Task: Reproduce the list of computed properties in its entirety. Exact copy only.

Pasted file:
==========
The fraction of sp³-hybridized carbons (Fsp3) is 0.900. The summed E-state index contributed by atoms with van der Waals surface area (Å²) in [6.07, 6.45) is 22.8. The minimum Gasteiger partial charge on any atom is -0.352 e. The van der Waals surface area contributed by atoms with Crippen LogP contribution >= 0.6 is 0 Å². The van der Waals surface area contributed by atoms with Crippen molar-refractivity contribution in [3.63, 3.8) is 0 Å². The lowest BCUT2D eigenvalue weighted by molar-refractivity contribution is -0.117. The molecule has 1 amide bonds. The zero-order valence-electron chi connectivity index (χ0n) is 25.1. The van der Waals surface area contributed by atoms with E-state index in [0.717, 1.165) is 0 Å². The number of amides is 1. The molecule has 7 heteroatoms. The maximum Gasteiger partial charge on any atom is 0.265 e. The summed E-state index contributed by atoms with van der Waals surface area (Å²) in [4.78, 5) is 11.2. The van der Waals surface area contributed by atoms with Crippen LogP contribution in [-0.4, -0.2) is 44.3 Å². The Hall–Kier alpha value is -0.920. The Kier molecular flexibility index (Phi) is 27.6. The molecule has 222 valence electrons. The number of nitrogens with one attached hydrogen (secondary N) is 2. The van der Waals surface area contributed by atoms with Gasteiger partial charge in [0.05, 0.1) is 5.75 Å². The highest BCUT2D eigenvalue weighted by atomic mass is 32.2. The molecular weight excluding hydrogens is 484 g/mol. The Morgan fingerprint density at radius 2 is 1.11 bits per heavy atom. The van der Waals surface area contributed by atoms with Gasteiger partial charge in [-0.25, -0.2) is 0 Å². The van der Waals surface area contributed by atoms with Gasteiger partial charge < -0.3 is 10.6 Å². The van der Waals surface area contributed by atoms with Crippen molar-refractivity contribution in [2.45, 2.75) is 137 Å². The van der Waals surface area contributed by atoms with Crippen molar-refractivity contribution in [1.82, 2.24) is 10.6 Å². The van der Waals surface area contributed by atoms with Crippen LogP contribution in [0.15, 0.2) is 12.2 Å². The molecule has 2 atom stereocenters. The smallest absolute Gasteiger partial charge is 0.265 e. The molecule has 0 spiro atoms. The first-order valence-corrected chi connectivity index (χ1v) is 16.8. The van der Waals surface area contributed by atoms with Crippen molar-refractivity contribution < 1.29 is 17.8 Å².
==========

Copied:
The fraction of sp³-hybridized carbons (Fsp3) is 0.900. The summed E-state index contributed by atoms with van der Waals surface area (Å²) in [6.07, 6.45) is 22.8. The minimum Gasteiger partial charge on any atom is -0.352 e. The van der Waals surface area contributed by atoms with Crippen LogP contribution >= 0.6 is 0 Å². The van der Waals surface area contributed by atoms with Crippen molar-refractivity contribution in [3.63, 3.8) is 0 Å². The lowest BCUT2D eigenvalue weighted by molar-refractivity contribution is -0.117. The molecule has 1 amide bonds. The zero-order valence-electron chi connectivity index (χ0n) is 25.1. The van der Waals surface area contributed by atoms with E-state index in [0.717, 1.165) is 0 Å². The number of amides is 1. The molecule has 7 heteroatoms. The maximum Gasteiger partial charge on any atom is 0.265 e. The summed E-state index contributed by atoms with van der Waals surface area (Å²) in [4.78, 5) is 11.2. The van der Waals surface area contributed by atoms with Crippen LogP contribution in [-0.4, -0.2) is 44.3 Å². The Hall–Kier alpha value is -0.920. The Kier molecular flexibility index (Phi) is 27.6. The molecule has 222 valence electrons. The number of nitrogens with one attached hydrogen (secondary N) is 2. The van der Waals surface area contributed by atoms with Gasteiger partial charge in [0.05, 0.1) is 5.75 Å². The highest BCUT2D eigenvalue weighted by atomic mass is 32.2. The molecular weight excluding hydrogens is 484 g/mol. The Morgan fingerprint density at radius 2 is 1.11 bits per heavy atom. The van der Waals surface area contributed by atoms with Gasteiger partial charge in [-0.25, -0.2) is 0 Å². The van der Waals surface area contributed by atoms with Gasteiger partial charge < -0.3 is 10.6 Å². The van der Waals surface area contributed by atoms with Crippen molar-refractivity contribution in [2.45, 2.75) is 137 Å². The van der Waals surface area contributed by atoms with Crippen molar-refractivity contribution in [1.82, 2.24) is 10.6 Å². The van der Waals surface area contributed by atoms with Crippen LogP contribution in [0.15, 0.2) is 12.2 Å². The molecule has 2 atom stereocenters. The smallest absolute Gasteiger partial charge is 0.265 e. The molecule has 0 spiro atoms. The first-order valence-corrected chi connectivity index (χ1v) is 16.8. The van der Waals surface area contributed by atoms with Crippen molar-refractivity contribution < 1.29 is 17.8 Å².